The Hongkong Telegraph.
Monday, October 29, 1923.
BADEN POWELL'S SCOUTS
TENTH ANNIVERSARY OF ST JOSEPH'S TROOP.
The 1st Hongkong (St. Joseph's College Troop) held their annual speech day and presentation of cups and badges last week at their Headquarters, St. Joseph's College.
Among those present were Rev. Bros. Aimar, Cassian and James, Rev. G.T. Waldegrave (Commissioner), C.H. Blason (Hon. Treas. H.K. Boy Scouts Association), A. White (Hon. Secretary), and a number of former members of the Troop.
After tea, the visitors adjourned to the College compound, where Assistant Scoutmaster H.Barga, who is in charge of the Troop, read the report. He said that they were celebrating the tenth anniversary of the formation of the troop and mentioned the great help the Scouts were to the community during the first few years of the Great War. When he took charge of the troop, on the 6th of April, Scouting was very slack. Since then the boys in all had been in the troop, 5 of whom had resigned. Continuing, he said, "Whatever we have been able to accomplish has been due to those interested in us. We owe a great deal to our patron, Rev. Bro. Aimar. He provided us with the room below the tower, which itself serves a purpose. He gave us two bookcases and a desk. His kindness to us has not ended there as he and the other Brothers of the College have always taken a great deal of interest in the Troop. We would like to thank all the Scouters who are and were over us for the help they gave us so willingly and readily in times past. We thank Mr. R.A.Razack for the table and two benches he presented to us. Capt. H.S.McGrath who, after the Director, was our chief benefactor, must be specially mentioned. The $1,725.00 previously mentioned was collected by him. Half the books in our library were sent out by him from England, together with the cups, the presentation of which is our purpose today."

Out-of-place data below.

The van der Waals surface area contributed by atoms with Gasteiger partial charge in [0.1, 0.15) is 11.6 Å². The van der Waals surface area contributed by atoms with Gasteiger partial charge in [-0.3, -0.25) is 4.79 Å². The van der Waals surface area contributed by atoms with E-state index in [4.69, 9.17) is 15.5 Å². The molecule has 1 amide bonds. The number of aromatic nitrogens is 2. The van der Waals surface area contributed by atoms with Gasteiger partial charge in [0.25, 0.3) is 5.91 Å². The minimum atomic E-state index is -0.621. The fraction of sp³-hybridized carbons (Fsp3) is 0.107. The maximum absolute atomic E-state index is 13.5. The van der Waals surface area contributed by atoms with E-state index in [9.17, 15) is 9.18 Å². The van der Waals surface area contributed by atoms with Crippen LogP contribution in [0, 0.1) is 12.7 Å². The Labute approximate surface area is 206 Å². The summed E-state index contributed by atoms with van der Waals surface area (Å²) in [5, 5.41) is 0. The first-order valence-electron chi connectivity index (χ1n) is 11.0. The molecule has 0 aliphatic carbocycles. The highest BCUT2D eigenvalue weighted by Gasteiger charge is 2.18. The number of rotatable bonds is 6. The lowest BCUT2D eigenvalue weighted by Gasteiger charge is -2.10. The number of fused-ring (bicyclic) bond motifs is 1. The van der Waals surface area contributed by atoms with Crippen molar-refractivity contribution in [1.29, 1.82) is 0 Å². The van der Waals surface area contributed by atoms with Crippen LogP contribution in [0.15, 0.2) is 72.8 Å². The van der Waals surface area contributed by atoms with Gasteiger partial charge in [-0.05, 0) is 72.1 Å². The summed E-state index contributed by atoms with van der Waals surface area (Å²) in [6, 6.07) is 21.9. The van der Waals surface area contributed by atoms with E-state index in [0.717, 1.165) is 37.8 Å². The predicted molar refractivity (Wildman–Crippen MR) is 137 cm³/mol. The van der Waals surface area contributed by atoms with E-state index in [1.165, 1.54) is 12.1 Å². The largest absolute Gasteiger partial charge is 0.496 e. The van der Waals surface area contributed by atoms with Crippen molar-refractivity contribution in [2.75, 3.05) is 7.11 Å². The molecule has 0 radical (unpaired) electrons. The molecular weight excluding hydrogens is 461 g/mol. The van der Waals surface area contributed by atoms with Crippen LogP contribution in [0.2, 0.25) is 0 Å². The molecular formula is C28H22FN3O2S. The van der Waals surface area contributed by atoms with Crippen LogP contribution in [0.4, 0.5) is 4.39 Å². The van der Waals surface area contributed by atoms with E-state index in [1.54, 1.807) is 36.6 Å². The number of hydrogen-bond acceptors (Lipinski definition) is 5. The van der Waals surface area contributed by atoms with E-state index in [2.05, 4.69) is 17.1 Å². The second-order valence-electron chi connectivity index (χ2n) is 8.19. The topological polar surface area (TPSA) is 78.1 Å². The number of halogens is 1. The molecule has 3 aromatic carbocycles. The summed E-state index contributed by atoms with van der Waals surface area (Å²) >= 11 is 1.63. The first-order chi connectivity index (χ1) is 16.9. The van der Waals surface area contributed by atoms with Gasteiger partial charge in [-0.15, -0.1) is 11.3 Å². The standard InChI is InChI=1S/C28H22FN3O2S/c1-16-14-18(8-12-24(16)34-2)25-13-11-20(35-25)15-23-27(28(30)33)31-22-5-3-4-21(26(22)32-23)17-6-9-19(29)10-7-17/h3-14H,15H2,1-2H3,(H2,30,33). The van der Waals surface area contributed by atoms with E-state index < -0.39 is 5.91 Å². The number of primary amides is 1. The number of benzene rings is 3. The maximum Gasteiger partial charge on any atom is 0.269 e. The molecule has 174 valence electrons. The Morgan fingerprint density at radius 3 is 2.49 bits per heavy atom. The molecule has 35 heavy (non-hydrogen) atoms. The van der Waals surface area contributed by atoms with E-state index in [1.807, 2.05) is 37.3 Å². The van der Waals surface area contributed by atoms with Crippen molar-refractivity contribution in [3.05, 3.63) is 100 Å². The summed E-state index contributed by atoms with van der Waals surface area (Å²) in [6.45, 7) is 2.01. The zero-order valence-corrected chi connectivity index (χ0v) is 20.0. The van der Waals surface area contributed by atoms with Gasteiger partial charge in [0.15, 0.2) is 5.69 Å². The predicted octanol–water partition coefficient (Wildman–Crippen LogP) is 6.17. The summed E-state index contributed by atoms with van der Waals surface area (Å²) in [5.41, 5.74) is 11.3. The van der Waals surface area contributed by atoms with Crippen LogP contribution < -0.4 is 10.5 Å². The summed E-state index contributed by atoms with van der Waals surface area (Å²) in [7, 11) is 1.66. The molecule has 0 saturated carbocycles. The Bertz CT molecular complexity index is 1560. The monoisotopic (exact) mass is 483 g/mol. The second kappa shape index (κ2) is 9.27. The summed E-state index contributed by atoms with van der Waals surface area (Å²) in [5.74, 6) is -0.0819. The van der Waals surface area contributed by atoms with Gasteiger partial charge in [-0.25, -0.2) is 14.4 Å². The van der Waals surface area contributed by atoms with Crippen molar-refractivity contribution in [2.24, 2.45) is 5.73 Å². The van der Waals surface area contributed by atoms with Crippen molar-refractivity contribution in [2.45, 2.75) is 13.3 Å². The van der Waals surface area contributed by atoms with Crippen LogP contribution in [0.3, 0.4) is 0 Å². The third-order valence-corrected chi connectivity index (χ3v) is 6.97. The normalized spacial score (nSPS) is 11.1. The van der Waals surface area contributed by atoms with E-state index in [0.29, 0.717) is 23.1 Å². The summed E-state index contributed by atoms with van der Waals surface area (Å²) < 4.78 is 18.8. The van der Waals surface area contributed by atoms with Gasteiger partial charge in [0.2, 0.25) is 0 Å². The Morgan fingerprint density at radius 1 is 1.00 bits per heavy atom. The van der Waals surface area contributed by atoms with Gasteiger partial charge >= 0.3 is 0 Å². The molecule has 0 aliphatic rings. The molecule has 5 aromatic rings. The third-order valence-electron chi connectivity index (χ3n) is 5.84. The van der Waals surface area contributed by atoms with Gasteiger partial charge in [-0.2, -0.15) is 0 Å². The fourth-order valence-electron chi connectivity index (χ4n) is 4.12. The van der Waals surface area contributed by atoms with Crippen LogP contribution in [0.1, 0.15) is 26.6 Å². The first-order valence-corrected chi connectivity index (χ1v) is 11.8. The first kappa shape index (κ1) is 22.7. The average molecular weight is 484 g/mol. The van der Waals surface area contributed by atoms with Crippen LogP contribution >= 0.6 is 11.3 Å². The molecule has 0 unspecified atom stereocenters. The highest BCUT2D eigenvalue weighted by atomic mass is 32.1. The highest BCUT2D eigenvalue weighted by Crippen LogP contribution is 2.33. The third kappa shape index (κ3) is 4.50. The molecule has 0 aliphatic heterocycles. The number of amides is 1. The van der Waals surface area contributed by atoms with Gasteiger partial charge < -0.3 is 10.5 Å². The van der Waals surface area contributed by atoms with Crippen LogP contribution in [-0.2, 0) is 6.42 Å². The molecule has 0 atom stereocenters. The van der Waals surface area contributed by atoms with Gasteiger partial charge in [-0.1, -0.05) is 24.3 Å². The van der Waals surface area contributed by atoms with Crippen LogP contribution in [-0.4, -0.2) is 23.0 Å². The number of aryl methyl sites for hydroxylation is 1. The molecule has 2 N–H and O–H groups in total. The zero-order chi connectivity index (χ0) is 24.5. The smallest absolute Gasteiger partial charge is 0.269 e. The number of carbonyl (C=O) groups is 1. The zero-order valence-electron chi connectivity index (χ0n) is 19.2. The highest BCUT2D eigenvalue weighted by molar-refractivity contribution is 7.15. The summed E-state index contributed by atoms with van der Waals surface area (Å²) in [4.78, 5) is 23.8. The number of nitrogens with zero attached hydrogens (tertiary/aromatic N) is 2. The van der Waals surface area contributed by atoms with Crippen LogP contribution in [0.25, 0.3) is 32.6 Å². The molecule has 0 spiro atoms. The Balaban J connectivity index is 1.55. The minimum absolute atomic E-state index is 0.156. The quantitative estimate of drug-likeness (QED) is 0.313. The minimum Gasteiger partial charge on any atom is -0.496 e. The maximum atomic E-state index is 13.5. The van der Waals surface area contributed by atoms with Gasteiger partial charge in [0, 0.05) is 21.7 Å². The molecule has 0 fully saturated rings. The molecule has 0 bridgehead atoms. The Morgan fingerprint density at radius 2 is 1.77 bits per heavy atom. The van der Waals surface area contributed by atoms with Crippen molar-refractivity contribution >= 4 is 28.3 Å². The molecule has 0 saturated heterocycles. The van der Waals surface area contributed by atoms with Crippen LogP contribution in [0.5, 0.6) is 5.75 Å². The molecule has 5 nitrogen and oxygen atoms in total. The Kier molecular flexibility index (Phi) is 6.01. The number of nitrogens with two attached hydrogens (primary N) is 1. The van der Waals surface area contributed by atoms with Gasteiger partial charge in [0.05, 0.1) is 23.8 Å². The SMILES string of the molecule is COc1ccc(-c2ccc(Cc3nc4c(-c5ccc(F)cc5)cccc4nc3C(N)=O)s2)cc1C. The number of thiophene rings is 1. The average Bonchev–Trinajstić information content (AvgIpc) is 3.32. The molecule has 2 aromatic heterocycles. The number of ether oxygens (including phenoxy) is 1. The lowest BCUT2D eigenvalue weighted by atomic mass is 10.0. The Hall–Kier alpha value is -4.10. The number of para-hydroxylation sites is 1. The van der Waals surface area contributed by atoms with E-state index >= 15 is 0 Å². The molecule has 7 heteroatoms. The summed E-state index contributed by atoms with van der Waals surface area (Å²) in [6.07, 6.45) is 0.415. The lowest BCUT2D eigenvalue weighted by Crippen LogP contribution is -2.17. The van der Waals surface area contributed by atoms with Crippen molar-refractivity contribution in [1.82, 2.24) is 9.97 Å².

Rev. Bro. Aimar, the patron of the troop, then presented the cups and badges to the successful winners.
He said, "I came to Hongkong shortly after the Boy Scout movement had been started in the Colony. At the time the troop was very large. Now, although it is very small, l am glad to hear from the Commissioner and others that quality makes up for quantity. You boys must be very thankful to your Assistant Scoutmaster, Mr. Braga, for the hard work I know he has done bringing the troop to its present standard. This is the first time since my return from Home that I have had the pleasure of meeting the troop in a body in the College compound on such an occasion. I hope that this is the forerunner of many other pleasant ceremonies. It is very kind of you to invite me to give away the cups and badges, and I congratulate those who secured them." He then thanked the visitant for their presence.
After Assistant Scoutmaster Braga had suitably replied, the Commissioner, Rev. G.T.Waldegrave, addressed the boys. He congratulated them on their hard working Scouters, their unity, and their efficiency. He then exhorted them to continue the ten years of history and tradition they had behind them and to keep their ideal - perfection - ever before them and they would have no fear of going wrong.
An enjoyable afternoon was concluded when the Commissioner called for three cheers for the troop and the Scouts stood to attention and sang "God Save the King."